Here are some games to tide over avid Animal Crossing fans until the release of Pocket Camp.
This game is a must-play for fans of Animal Crossing. Animal Crossing meets Hogwarts, this game has all the favourite attributes of animal crossing such as animal residents, cute graphics (which are visually similar to animal Crossing), having your own room to decorate, fishing, bug catching and a variety of shops to browse. However, in this game there are unique perks such as: Being able to attend classes at the Magic school, being able to play instruments, being able to perform spells (such as invisibility, which is useful for eavesdropping) and the ability to date the other residents (which is alarming if you think about it, considering you’re a human and they’re animals/aliens/fruit, etc).
This game is a great addition to the Harvest Moon series. The story is of two towns (Bluebell and Konohana) that used to have a connecting tunnel between the two towns and were friendly with one another. But as years went on, they fell out and become more and more isolated from one another, with the tunnel eventually becoming blocked, meaning a long trek is necessary to travel from one town to the other. You can choose which town you want to inhabit at the beginning of the game. Your character’s aim is to restore peace between the two towns. You can choose to fall in love with one of the residents from your own town, or from the other town. In addition to this, there are all the Harvest Moon perks that we all know and love, such as Animal farming (Bluebell) and Plant farming (Konohana), shopping, horse riding, gathering etc., as well as regular food festivals held by the goddess at the hill between the two towns. As your character participates in more competitions, the friendship between the two towns will increase.
Psst! There’s also rumours of a remake called Harvest Moon: Tale of Two Towns +
Fantasy life is a game brought to us by Level 5, the company that created the infamous Professor Layton series. The beautiful unique graphics and music are a good indicator of this. In this game, after creating your character you get to choose a ‘life’ (basically what career you want). The 12 life classes to choose from are: Alchemist; Angler; Blacksmith; Carpenter; Cook; Hunter; Magician; Mercenary; Miner; Paladin; Tailor; and Woodcutter. After you have mastered one life, you can choose another. In each life, you learn a new skill and can make/obtain new items (dishes as a chef, clothes as a tailor, ore as a miner etc.), meaning once you’ve mastered all 12 lives, you are saving a lot of Dosh (the currency) and resources. Like in Animal Crossing, you can decorate your houses, engage with locals, as well as being able to take on quests, slay dragons, and complete the exciting storyline.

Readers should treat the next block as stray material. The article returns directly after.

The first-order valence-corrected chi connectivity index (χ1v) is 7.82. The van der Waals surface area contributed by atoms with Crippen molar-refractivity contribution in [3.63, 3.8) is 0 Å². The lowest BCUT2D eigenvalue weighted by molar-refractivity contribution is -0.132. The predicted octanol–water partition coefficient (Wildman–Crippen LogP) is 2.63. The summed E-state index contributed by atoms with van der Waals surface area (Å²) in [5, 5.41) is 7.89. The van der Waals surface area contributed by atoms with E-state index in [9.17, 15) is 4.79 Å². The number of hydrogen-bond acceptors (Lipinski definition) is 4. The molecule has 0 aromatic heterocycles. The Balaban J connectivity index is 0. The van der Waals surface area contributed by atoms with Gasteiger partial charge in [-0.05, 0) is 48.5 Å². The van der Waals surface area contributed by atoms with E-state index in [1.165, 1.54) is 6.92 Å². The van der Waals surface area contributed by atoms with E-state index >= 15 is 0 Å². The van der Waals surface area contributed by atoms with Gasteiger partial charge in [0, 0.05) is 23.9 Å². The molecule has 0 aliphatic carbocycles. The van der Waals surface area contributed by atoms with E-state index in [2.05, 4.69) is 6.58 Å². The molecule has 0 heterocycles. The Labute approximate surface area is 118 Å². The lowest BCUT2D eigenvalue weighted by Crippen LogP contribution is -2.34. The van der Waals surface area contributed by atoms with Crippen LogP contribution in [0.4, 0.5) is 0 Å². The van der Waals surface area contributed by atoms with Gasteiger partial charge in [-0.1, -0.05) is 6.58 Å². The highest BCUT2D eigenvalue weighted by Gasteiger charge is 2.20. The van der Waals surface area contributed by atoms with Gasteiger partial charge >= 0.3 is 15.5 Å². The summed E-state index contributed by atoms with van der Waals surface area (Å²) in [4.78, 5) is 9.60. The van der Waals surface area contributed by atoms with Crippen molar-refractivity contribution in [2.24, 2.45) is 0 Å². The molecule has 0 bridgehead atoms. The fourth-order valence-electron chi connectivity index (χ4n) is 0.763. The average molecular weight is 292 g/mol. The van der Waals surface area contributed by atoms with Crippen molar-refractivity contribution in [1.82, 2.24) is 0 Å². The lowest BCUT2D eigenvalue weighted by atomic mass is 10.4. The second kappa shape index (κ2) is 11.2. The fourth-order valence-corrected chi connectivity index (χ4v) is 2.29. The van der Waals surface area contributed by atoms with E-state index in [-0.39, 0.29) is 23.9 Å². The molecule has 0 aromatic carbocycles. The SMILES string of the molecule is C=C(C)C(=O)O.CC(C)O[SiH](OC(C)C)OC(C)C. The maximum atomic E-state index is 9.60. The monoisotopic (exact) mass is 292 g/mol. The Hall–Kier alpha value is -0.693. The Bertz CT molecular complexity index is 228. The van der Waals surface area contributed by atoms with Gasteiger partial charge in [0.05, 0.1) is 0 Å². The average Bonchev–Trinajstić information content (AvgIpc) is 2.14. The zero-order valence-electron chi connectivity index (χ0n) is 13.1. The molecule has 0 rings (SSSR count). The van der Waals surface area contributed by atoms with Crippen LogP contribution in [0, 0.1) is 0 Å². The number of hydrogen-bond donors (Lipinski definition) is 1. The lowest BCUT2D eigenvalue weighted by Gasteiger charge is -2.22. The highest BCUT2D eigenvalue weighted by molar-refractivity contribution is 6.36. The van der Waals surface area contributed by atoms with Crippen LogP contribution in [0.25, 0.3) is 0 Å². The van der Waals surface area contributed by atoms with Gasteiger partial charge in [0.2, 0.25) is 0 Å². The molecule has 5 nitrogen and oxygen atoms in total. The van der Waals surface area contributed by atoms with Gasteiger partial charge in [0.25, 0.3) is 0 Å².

This game also has a sequel that will soon be released for mobile! You can check out a first Fantasy Online gameplay video right here.
This was one of the first DS games I played and therefore sticks in my memory. I vividly remember retrieving it out of my stocking from Santa and spending Christmas day curled up on the sofa being even more anti-social than normal (if that’s possible?!). So good was this game that my mum decided to steal it (along with my DS console), create a save file of her own, and play it whilst I was in school. This game basically consists of following a storyline where the King gives your character the task of solving the mystery around who’s been stealing public works projects and houses from the Kingdom and causing chaos?! Alongside following the story, you get to decorate your houses (you get multiple), go shopping, play mini-games, complete mini quests (such as finding all the escaped zoo animals), create public works projects and place new houses.
I haven’t actually played Stardew Valley in depth, but I’ve heard very good things and definitely want to put aside some time to play it properly. Stardew Valley is a Harvest Moon like, farming RPG game developed by ConcernedApe. Your character inherits a farm plot from your grandfather and your job is to create a successful farm and a thriving community. It has been well received and has been given a 10/10 rating by Steam! Nintendo have also released a version of it for Switch. 🙂
The Sims 3 is great fun. Don’t get me wrong, I like The Sims 4, but there is very little space for development in your town, EA received a lot of backlash for not including pools and toddlers (amongst other things) in their initial release of the game, which forced them to include them in updates, and it has more of a mobile Sims game feel than the PC Sims games I’ve grown up with.
The Sims 3 has better graphics than The Sims 2 whilst also having super cool expansion packs such as The Sims 3: Supernatural (you can create and meet fairies, plant people, vampires etc.) and The Sims 3: Island Paradise where you can create and run your own resorts. In addition to this, The Sims 3: University Life offers a more realistic University life for your Sims (perhaps too realistic for some, the stress of getting them through university is unreal).